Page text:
Bell’s Palsy

Although this condition is rare, Bell’s Palsy is the most common type of facial nerve disorder. This condition occurs when the facial nerve on one side of the face is damaged due to pressure or swelling. The result is paralysis that makes the face appear to be sagging or have a frozen expression. The onset of this paralysis can be very sudden, with some patients surprised to see that one side of their face has changed. For others, the onset can take several days to gradually develop.

It’s important to see a physician as soon as possible when you notice the symptoms of Bell’s Palsy or have any kind of facial paralysis. Conditions such as stroke, certain tumors, Lyme disease, infection, injury/trauma, or other disorders could be causing the paralysis. Bell’s Palsy is by definition a diagnosis of exclusion, which means all other potential causes must be ruled out before the diagnosis can be confirmed. This can readily be done by an otolaryngologist. Unfortunately, some patients and even physicians may assume that a particular case of facial paralysis is due to Bell’s Palsy, only to later find out that cancer was the cause and that treatment was unnecessarily delayed, or that a more serious condition such as herpes zoster oticus is to blame and permanent damage was unnecessarily incurred.

There is no known cause for Bell’s palsy or specific steps you can take to avoid it. The condition occurs in both males and females, most often between the ages of 15 and 45. Those who are pregnant, have severe preeclampsia, are obese, or have high blood pressure, diabetes or upper respiratory ailments are at the greatest risk for Bell’s palsy.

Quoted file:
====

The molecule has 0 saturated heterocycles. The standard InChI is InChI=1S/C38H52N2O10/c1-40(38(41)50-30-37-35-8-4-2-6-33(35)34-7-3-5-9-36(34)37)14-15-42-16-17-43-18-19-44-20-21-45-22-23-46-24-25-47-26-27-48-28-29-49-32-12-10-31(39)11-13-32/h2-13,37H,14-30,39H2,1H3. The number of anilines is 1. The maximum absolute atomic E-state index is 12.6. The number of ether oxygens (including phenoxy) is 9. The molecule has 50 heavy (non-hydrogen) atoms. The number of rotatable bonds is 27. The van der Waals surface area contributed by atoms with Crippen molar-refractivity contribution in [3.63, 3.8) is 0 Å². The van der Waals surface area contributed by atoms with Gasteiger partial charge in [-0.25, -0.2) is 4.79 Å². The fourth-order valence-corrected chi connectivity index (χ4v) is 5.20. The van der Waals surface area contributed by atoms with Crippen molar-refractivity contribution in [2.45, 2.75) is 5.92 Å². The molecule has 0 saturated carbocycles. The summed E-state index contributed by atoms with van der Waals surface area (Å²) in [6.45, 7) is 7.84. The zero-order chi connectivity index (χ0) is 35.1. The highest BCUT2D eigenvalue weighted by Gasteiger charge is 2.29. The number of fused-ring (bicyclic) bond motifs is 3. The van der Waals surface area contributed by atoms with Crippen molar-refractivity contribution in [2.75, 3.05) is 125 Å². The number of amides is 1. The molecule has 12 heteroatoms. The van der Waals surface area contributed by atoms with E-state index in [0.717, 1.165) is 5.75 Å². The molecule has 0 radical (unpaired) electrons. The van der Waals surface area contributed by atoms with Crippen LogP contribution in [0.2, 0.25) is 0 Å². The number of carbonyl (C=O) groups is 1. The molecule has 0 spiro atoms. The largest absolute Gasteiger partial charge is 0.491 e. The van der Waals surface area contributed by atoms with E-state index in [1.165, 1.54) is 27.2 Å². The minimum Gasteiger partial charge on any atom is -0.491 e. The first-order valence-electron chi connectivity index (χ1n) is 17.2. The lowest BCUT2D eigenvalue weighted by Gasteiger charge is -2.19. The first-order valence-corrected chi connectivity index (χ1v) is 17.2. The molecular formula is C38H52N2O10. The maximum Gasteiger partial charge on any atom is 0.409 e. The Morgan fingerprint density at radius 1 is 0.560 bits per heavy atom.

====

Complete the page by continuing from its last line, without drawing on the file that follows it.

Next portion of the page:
Symptoms Of Bell’s Palsy

  • Paralysis (total immobility due to nerve dysfunction) or paresis (weakness) and distortions of the face on one side only (sagging, frozen expressions, frowns, droopiness)
  • Facial “numbness”
  • Drooling
  • Pain around the ear on the same side as the weakness
  • Loss of the sense of taste
  • An eyelid that does not fully close
  • Feeling of heaviness in the affected half of the face

Treatment Of And Recovery From Bell’s Palsy

It is important to be evaluated and diagnosed by a physician if you experience Bell’s Palsy symptoms. While some patients will recover from Bell’s Palsy without treatment, others benefit from a prescribed oral steroid or a combination of oral steroids. Experimental treatments, including electronic nerve stimulation and hyperbaric therapy, have also been used with mixed success.

Most patients partially or fully recover from Bell’s Palsy, but recovery time and the severity of the symptoms can vary. Some patients get better in a few weeks or months. Others may have long-term paralysis. Others may recover full movement of the face but develop synkinesis of the facial muscles, a condition where the muscles on one side of the face move at the same time due to the healing process crossing up the nerve paths. Because this condition affects a person’s appearance, people with Bell’s Palsy often start avoiding social situations and begin to isolate themselves. Counseling and support groups can often be very helpful for these patients.